Home Appraisals vs. Inspections: What’s the Difference?

By Right Start Mortgage
August 31, 2022

There's a common misconception that home appraisals and home inspections are the same. While both provide useful information about a home's condition and potential value, appraisals and inspections are unique. We'll explain the differences and why both are helpful for home buyers and sellers alike.

Home Appraisals and Inspections: The Big Difference

There's one major difference between home appraisals and inspections: appraisals assess the market value of your home; inspections evaluate your home's condition.

Home Appraisals: The Specifics

The cost of an appraisal is generally around $400 and unlike an inspection, home appraisals take a macro look at your home. So it's unlikely that an appraiser will climb your roof, evaluate your plumbing and electrical, or crawl around in the attic.

In most cases, a licensed professional performs a walk-through of the property for a general assessment. Next, the appraiser uses that information to evaluate your home's value against comparable properties in the area.

Additional Facts About Home Appraisals

  1. Lenders usually require appraisals before approving a mortgage loan. Why? They want to protect their investment and ensure the property is worth the amount you paid for it.
  2. If you're paying cash for a home, you're not required to order an appraisal, but we recommend it anyway. Whether taking on a mortgage or paying cash, an appraisal will tell you if you're paying a fair price for the property.
  3. On occasion, appraisals come in low, jeopardizing your financing. Low appraisals occur for a few reasons:
    • The price of the property is driven up by bidding wars
    • Lack of comparable properties in the area
    • Inexperienced appraiser

Should you receive a low appraisal, you have three options: contest it, pay the difference, or ask for a price reduction.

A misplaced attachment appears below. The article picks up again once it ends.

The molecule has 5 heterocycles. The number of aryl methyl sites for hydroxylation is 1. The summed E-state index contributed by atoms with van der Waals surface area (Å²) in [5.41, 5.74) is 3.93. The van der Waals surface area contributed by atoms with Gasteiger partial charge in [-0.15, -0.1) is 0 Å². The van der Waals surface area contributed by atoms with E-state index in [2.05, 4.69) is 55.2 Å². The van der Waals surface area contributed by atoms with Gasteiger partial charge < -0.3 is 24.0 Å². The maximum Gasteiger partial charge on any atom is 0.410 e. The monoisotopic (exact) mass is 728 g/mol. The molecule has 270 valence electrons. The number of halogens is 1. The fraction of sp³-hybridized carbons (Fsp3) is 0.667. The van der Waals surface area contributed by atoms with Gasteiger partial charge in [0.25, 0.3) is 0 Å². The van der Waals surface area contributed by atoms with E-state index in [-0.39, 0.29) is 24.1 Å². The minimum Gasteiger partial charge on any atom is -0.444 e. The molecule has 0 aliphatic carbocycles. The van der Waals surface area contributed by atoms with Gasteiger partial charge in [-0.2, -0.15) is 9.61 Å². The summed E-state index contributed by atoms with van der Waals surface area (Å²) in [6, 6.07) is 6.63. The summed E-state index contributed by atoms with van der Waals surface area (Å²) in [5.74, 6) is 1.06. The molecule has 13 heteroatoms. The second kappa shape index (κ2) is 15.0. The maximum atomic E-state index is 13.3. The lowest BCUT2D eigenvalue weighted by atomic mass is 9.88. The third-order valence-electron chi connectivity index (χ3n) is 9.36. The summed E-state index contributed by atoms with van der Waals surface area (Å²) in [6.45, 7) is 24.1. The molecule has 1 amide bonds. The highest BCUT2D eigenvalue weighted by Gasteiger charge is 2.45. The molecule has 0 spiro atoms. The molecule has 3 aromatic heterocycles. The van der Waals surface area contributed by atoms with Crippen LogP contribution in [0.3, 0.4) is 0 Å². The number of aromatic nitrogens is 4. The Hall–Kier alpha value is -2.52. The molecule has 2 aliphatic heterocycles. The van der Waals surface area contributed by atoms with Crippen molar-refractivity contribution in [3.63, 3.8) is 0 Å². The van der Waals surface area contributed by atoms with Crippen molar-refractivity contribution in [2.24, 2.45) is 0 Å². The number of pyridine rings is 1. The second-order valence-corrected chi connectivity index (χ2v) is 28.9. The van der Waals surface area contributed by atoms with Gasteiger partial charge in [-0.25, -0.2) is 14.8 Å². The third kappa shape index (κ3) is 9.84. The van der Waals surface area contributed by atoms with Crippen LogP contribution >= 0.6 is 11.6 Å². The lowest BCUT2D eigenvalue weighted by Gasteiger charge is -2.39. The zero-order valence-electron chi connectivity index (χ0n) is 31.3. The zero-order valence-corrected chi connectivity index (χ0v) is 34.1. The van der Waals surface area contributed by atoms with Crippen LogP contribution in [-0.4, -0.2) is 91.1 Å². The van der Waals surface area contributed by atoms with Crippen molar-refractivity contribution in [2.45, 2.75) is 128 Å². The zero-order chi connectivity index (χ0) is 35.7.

Home Inspection: The Specifics

Licensed professionals conduct home inspections, examining the house's physical structure from foundation to roof and everything in between.

Most inspector's reports reveal the condition of HVAC systems, appliances, plumbing, electrical, the roof, attic, windows, doors, and so on.

Most lenders require a home inspection, but even those paying with cash should consider having a home inspection. While an inspection doesn't guarantee a "perfect" home, it does help you anticipate what you're getting yourself into.

Additional Facts About Home Inspections and Appraisals

  1. Unlike an appraisal, the buyer and agent are usually present at an inspection. This gives buyers a bird's-eye view into the home's systems and overall condition.
  2. Following the inspection, prospective buyers receive a thorough report with photos and detailed explanations of the property's condition.
  3. Buyers pay for inspections and appraisals.
  4. Appraisals and inspections give buyers leverage. If you don't like the results of either, you can renegotiate your offer based on the findings of the inspection and appraisal.

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